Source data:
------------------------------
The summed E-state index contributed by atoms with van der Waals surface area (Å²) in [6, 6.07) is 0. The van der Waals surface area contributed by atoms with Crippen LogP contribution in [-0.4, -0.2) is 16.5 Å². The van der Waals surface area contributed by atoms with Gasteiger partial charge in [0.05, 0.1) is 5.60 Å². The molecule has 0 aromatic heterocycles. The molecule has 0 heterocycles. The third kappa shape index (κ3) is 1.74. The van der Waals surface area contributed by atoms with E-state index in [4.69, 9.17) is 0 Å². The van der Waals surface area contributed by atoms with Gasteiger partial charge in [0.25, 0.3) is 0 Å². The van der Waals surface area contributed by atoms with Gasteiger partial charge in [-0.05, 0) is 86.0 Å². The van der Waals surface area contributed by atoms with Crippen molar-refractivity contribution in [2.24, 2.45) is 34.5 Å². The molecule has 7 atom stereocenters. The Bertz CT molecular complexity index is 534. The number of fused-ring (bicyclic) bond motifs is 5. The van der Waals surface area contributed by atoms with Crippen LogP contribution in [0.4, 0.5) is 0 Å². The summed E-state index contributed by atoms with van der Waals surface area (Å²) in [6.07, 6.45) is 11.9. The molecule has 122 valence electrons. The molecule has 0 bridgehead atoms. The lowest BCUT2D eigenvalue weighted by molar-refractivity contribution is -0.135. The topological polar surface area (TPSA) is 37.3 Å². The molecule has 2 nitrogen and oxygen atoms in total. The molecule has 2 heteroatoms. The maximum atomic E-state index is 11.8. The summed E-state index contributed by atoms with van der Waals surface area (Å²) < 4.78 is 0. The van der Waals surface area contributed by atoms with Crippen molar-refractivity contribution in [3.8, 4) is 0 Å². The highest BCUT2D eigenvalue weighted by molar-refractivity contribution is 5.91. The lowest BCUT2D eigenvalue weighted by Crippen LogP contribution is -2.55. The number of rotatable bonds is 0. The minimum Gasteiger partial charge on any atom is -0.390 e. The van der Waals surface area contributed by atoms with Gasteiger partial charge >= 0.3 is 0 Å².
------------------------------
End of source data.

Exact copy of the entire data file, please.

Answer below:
The summed E-state index contributed by atoms with van der Waals surface area (Å²) in [6, 6.07) is 0. The van der Waals surface area contributed by atoms with Crippen LogP contribution in [-0.4, -0.2) is 16.5 Å². The van der Waals surface area contributed by atoms with Gasteiger partial charge in [0.05, 0.1) is 5.60 Å². The molecule has 0 aromatic heterocycles. The molecule has 0 heterocycles. The third kappa shape index (κ3) is 1.74. The van der Waals surface area contributed by atoms with E-state index in [4.69, 9.17) is 0 Å². The van der Waals surface area contributed by atoms with Gasteiger partial charge in [0.25, 0.3) is 0 Å². The van der Waals surface area contributed by atoms with Gasteiger partial charge in [-0.05, 0) is 86.0 Å². The van der Waals surface area contributed by atoms with Crippen molar-refractivity contribution in [2.24, 2.45) is 34.5 Å². The molecule has 7 atom stereocenters. The Bertz CT molecular complexity index is 534. The number of fused-ring (bicyclic) bond motifs is 5. The van der Waals surface area contributed by atoms with Crippen LogP contribution in [0.4, 0.5) is 0 Å². The summed E-state index contributed by atoms with van der Waals surface area (Å²) in [6.07, 6.45) is 11.9. The molecule has 122 valence electrons. The molecule has 0 bridgehead atoms. The lowest BCUT2D eigenvalue weighted by molar-refractivity contribution is -0.135. The topological polar surface area (TPSA) is 37.3 Å². The molecule has 2 nitrogen and oxygen atoms in total. The molecule has 2 heteroatoms. The maximum atomic E-state index is 11.8. The summed E-state index contributed by atoms with van der Waals surface area (Å²) < 4.78 is 0. The van der Waals surface area contributed by atoms with Crippen molar-refractivity contribution in [3.8, 4) is 0 Å². The highest BCUT2D eigenvalue weighted by molar-refractivity contribution is 5.91. The lowest BCUT2D eigenvalue weighted by Crippen LogP contribution is -2.55. The number of rotatable bonds is 0. The minimum Gasteiger partial charge on any atom is -0.390 e. The van der Waals surface area contributed by atoms with Gasteiger partial charge >= 0.3 is 0 Å².